Am I Keeping My Kids Engaged This Summer?


Whether there is a destination in your summer vacation plans or your family remains at home for a "Staycation," the challenge is to use this time well.

I will never forget the advice of a wonderful friend - the mother of ten children and needless to say, one of my favorite mentors! 

It was summer break and I was experiencing the challenge of trying to get my two older children to stop fighting. My numerous attempts failed and I was very frustrated. I decided to call this friend for advice as I was sure she would have ideas in her "bag of tricks" that worked in raising a big family. Thinking her answer would be very complicated, I braced myself for lengthy explanations and plans.  Much to my surprise, she responded to my dilemma simply, clearly and concisely. She said that most often when children are fighting they are actually trying to get a parent's attention. They want to see what you are going to do - drawing you "into the mix" in order to fix the problem. When I thought about it, this was certainly the case with my own children. When they argued, I often became part of the problem, raising my voice and trying to separate them. Matters were complicated by the fact that they were my size! 

My friend proceeded to give me a couple of solutions which required that I not get involved in their little tirade. One idea was to get a cold pitcher of water and pour it over their heads to cool them down, and then hand them a mop, telling them to clean it up!  Another strategy was to interrupt them only long enough to tell them that in order to continue fighting, they would need to go to a different room or space where they would not disturb me or others. I chose the second idea, and much to my surprise, an argument that they had been carrying on about, quickly ended with the two returning to the house the best of friends, laughing and joking with one another.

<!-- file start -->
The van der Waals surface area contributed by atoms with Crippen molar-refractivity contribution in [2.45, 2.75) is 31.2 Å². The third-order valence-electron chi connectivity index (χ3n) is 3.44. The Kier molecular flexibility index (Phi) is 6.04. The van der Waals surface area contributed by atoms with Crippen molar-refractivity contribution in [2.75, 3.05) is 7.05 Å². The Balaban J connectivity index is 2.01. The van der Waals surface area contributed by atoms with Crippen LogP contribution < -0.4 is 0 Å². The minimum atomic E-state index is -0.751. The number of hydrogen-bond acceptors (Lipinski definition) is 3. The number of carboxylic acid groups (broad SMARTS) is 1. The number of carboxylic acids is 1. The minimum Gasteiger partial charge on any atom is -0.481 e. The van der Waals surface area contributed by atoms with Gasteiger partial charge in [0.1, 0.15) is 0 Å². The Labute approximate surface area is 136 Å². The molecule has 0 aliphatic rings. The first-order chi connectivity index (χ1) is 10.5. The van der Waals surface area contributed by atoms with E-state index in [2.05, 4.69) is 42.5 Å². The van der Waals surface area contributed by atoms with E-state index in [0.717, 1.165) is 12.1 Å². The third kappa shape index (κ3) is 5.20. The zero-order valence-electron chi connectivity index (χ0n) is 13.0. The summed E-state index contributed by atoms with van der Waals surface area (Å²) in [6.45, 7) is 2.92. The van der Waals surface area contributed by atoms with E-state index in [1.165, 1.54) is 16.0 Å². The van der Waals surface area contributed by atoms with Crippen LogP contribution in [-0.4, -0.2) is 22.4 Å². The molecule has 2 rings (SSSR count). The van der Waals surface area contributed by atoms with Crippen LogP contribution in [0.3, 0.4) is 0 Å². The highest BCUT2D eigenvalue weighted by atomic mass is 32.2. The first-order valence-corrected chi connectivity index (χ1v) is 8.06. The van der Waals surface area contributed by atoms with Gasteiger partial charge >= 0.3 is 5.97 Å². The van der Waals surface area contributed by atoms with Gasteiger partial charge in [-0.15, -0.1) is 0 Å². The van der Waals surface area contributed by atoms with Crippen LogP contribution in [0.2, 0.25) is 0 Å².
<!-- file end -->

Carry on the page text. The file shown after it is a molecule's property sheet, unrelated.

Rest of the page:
Imagine the simple advice of my friend was right! From that time forward I practiced this new strategy to bring about calm when the storm of a sibling squabble hit. It also prevented me from becoming a victim in the matter. Altogether, this brought about a more peaceful home environment, as the children quickly realized they didn't have an audience any more, and it wasn't as fun to fight.

I guess the point of this story is that as we find ourselves in the midst of summer vacations with the children underfoot, idle time can present various challenges. We need to be prepared. Think about it.  When planning a get-away or destination vacation, we ensure all the many details are covered, from the location and transportation, to lodging and the activities. Without this thought and effort, a vacation could quickly turn into a disaster - one of those trips you come home from only to wish for another vacation to get over the first vacation! You get my drift!

The return of long summer days can be productive and restful as well as fun for all with a little planning and foresight. Being proactive and intentional can make a huge difference. Simply because it's summertime, our homes need not become a battle ground for unnecessary arguments when boredom sets in with our kids.  Summer vacation should also be more than just an unproductive, "sleep-in-late-everyday" kind of experience. Opportunities abound! So why not come up with a few ideas that your family - with its particular interests, hobbies, ages, and dynamics - might enjoy? You might start by sitting down together and brainstorming some creative ideas. Perhaps you could write them down and place in a basket. Then pick out an activity that would add an element of surprise to an otherwise uneventful summer day. This also introduces an element of fairness if some activities are not everyone's preference.

If your summer plans don't include a get-away this year, remember that a creative "Staycation" can include nearby excursions and outings to nearby sites of interest, picnics, hikes, bike rides, library and museum visits and the like. My kids looked forward to a walk together to the ice cream store to break up the monotony of the summer routine and it was great way to encourage meaningful conversations with them. 

Summer can be a time to work together in cheerful cooperation with each other.  Being generous with our time and being orderly in our planning will help us reap the benefits of precious memories shared by all!  And if little disputes arise, it just might be the time to change the plan, and make room for some fun!

The lazy days of summer can have their share of adventure, interest, relaxation and enjoyment - all the while nurturing virtues along the way!

Christine is a wife, mother of 3 boys, and an event planner. Pairing all this with an outgoing personality, you can imagine that she is constantly on the go! Even with Christine’s constantly moving schedule, she takes the time to intentionally work on character within her family and reflect on the things that matter most.